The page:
Clearly, a country on whose CANDU reactor designs our first nuclear reactors were built and whose nuclear fuel we used to create our first nukes can’t be irrelevant. Not to mention that the same country once again wants to start supplying nuclear fuel to us. Given our huge energy needs, it might not be a bad thing to befriend "the dog", which can provide us nuclear fuel.

Also, Canada already ships ASBESTOS to India. Asbestos, which is banned in western world, is shipped to Gujarat. What are we doing about that?

Canada has huge reservoirs of oil sands; After, it’s falling out with U.S.A on lumber trade issue they threatened to stop Canadian oil exports to U.S.A by saying that they can export them to emerging countries such as China and India instead. And, as per my madarsa knowledge there is one such thing called oil super tankers that can carry huge amount of crude oil to any part of the world. Once again, "the dog" is not too shabby.


More than anything else, I hate to break it to you but Panda’s companies are already buying these raw material gold mines and solidifying the supply lines of their raw materials while we are not doing much.

From wiki:
1. PetroKazakhstan a Calgary-based company exploring in Central Asia, was purchased by the Chinese state-owned China National Petroleum Corporation in 2005

2. Noranda (mining company) & Falconbridge Ltd., purchased by Swiss mining company Xstrata in 2006. Noranda had earlier been a target of state-owned China Metals Corp., but had backed out in 2005 amid public concern in Canada of Chinese state control of such a major company.

3. Addax Petroleum, one of Canada's 9 fortune 2000 2009 oil and gas companies was acquired by sinopec of China for C$8.27 billion in June 2009 and approved by the Chinese government on August 12, 2009.

As an Indian poet once said, a sword cannot do the work of a needle.

Vina wrote:Yeah. On top of that, along with UK Stan, Soviet Canuckistan is the primoridal swamp and cess pit where anti India terror was historically incubated and sustained. Again, just like the UK, has the entire spectrum from Khalistani types ( the entire Kanishka episode and the perpetrators getting away because of the shanigans of the RMCP where the deleted a tape by "mistake" is a total disgrace and a coverup of the Canadian govt's historical support to those groups from getting exposed) to the Islamic terrorist types. It is not for nothing that "Kaneda" is the destination of choice for all sorts of shady types from Pakiland and other places.

Karma is a she dog. Kaneda will get it's just deserts for sure. It is only a question of time before the vipers it has reared and embraced to it's bosom an bite it , and bite it hard. Shandenfreude my friends, is sweet.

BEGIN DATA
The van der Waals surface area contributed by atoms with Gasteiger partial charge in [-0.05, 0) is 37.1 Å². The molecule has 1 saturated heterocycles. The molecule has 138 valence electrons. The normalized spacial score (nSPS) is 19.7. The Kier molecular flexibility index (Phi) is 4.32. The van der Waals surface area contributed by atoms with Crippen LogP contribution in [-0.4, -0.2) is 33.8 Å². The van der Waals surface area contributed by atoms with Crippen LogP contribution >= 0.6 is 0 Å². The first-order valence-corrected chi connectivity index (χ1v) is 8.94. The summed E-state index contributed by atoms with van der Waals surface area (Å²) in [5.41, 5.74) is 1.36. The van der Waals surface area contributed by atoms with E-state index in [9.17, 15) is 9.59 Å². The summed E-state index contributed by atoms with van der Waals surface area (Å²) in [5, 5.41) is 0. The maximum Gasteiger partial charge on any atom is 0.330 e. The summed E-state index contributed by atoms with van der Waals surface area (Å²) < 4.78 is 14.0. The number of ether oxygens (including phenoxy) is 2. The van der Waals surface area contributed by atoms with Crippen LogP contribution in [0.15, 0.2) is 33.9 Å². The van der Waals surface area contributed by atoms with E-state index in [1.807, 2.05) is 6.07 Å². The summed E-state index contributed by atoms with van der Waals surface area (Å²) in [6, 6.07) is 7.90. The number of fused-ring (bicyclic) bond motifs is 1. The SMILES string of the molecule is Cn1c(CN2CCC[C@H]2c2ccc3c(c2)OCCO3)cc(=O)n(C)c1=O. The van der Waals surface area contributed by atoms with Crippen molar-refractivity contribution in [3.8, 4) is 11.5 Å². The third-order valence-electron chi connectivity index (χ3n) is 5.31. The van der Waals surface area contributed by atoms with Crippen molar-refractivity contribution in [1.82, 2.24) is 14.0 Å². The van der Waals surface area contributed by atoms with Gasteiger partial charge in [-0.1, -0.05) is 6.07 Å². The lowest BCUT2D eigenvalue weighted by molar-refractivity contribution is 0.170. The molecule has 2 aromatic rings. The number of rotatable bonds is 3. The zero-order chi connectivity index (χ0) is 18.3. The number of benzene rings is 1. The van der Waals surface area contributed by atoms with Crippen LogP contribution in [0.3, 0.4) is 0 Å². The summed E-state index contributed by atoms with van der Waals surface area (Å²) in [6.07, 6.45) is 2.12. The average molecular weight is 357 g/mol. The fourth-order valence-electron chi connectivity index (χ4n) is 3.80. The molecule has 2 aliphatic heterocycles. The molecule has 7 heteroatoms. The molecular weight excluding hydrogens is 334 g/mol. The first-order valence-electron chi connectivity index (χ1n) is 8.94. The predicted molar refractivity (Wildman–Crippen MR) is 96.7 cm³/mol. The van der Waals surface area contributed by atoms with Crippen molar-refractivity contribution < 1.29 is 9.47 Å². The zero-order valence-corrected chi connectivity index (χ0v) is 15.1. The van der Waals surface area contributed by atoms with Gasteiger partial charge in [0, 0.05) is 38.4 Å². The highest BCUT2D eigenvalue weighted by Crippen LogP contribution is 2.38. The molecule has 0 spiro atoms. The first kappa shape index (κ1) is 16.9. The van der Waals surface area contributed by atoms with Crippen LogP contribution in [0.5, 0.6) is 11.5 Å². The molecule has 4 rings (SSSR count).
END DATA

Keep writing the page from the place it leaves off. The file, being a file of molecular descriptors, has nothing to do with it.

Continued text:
Never forget the Canuckistani duplicity and disgraceful behavior, esp wrt Kanishka


This is EXACTLY what I am saying and this is exactly why we need MORE focus on Canada.
It Is a springboard for terrorists who want to target U.S.A and India from there. The vast swathes of empty lands provide enough space and privacy for any nefarious activity to be planned. Do you guys know how easy the visa processes are for someone to get American Visa once they are a Canadian PR and subsequent citizenship? There are a million Canadian’s living and working in U.S. They can cross the Canadian border and back when and where they please.

The failure of Kanishka probe is exactly why we should focus more on this country. We need to increase our presence here in their newspapers, blogs everywhere. We need to present our point of view to them. We can’t put the entire blame of Kanishka on Canadian heads. It was also a failure on our part to pressure the Canadian govt to bring the probe to its logical conclusion. Also, If we could talk to the master of the dog, why didn’t we talk to it to force the Kanishka issue on the dog?

And one thing that you are forgeting is with the influx of refugees and immigration from Madarsa countries, The Canadian politicians are actively trying to distance themselves from U.S policies and influence in order to please these people. In this situation we need to make our presence felt and our opinions heard in Khan adda.
Last edited by VijayKumarSinha on 03 Jan 2010 20:55, edited 5 times in total.

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Re: India-Canada: News and Discussion

Postby VijayKumarSinha » 03 Jan 2010 20:34

Here is one blog entry by a Canadian reporter named Stephanie Nolen based in New Delhi:

http://www.theglobeandmail.com/blogs/su ... le1346954/

She had previously spent several years in Africa reporting on the AIDS epidemic. But, apparently that is not an issue anymore so she packed her bags and came to India. Her articles are the feeding grounds for the Paki-Panda types who use the comment section to fulfill their own agendas. You won’t see any articles from her praising India because she knows only too well that articles of that kind don’t win any awards. She publishes articles in G&M from time to time, she hasn’t published one in some time probably because she is on medical leave because she had said earlier that she was pregnant.


Also, notice the Paki-Panda types in the comments section. It is these people and people like them elsewhere who are driving the Canadian opinion against India.


Also, please read her other blog entries and earlier articles and comment on each one of them because the paki-panda types are running away with their agendas on those.


It would be nice to see Gilles opinion on these issues.

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Re: India-Canada: News and Discussion

Postby Ravi Karumanchiri » 04 Jan 2010 00:42

Hello VijayKumarSinha,

I too am very pleased that this thread is up and running. One of my main hopes for it was that it would serve as a focal point to address the kind of disinformation that you referenced above. This is why I will promptly post links to online articles that refer to Indian interests, and would encourage others to do the same.